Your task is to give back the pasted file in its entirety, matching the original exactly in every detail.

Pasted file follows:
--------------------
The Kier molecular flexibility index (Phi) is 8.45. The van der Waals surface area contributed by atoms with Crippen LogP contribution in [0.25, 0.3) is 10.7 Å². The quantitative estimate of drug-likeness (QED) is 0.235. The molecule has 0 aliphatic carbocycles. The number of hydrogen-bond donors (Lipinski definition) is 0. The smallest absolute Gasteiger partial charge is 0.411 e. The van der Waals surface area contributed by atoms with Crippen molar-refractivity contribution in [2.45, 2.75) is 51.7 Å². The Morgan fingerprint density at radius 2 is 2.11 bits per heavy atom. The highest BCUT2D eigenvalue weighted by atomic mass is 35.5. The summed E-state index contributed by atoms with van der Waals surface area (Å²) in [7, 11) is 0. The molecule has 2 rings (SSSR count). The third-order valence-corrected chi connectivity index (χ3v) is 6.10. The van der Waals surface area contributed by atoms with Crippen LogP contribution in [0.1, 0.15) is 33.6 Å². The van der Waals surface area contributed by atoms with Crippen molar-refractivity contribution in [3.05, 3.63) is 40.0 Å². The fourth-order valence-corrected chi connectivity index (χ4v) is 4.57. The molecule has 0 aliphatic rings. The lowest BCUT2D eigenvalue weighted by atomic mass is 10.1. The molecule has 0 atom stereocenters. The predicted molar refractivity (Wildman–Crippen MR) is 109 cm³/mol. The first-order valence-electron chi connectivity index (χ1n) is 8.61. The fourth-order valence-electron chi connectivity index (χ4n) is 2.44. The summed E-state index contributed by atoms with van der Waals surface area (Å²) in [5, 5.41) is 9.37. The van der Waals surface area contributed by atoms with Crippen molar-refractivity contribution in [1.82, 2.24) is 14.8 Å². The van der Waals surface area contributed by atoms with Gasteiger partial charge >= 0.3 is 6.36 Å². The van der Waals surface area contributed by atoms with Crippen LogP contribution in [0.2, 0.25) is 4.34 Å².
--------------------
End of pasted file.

The Kier molecular flexibility index (Phi) is 8.45. The van der Waals surface area contributed by atoms with Crippen LogP contribution in [0.25, 0.3) is 10.7 Å². The quantitative estimate of drug-likeness (QED) is 0.235. The molecule has 0 aliphatic carbocycles. The number of hydrogen-bond donors (Lipinski definition) is 0. The smallest absolute Gasteiger partial charge is 0.411 e. The van der Waals surface area contributed by atoms with Crippen molar-refractivity contribution in [2.45, 2.75) is 51.7 Å². The Morgan fingerprint density at radius 2 is 2.11 bits per heavy atom. The highest BCUT2D eigenvalue weighted by atomic mass is 35.5. The summed E-state index contributed by atoms with van der Waals surface area (Å²) in [7, 11) is 0. The molecule has 2 rings (SSSR count). The third-order valence-corrected chi connectivity index (χ3v) is 6.10. The van der Waals surface area contributed by atoms with Crippen LogP contribution in [0.1, 0.15) is 33.6 Å². The van der Waals surface area contributed by atoms with Crippen molar-refractivity contribution in [3.05, 3.63) is 40.0 Å². The fourth-order valence-corrected chi connectivity index (χ4v) is 4.57. The molecule has 0 aliphatic rings. The lowest BCUT2D eigenvalue weighted by atomic mass is 10.1. The molecule has 0 atom stereocenters. The predicted molar refractivity (Wildman–Crippen MR) is 109 cm³/mol. The first-order valence-electron chi connectivity index (χ1n) is 8.61. The fourth-order valence-electron chi connectivity index (χ4n) is 2.44. The summed E-state index contributed by atoms with van der Waals surface area (Å²) in [5, 5.41) is 9.37. The van der Waals surface area contributed by atoms with Crippen molar-refractivity contribution in [1.82, 2.24) is 14.8 Å². The van der Waals surface area contributed by atoms with Gasteiger partial charge >= 0.3 is 6.36 Å². The van der Waals surface area contributed by atoms with Crippen LogP contribution in [0.2, 0.25) is 4.34 Å².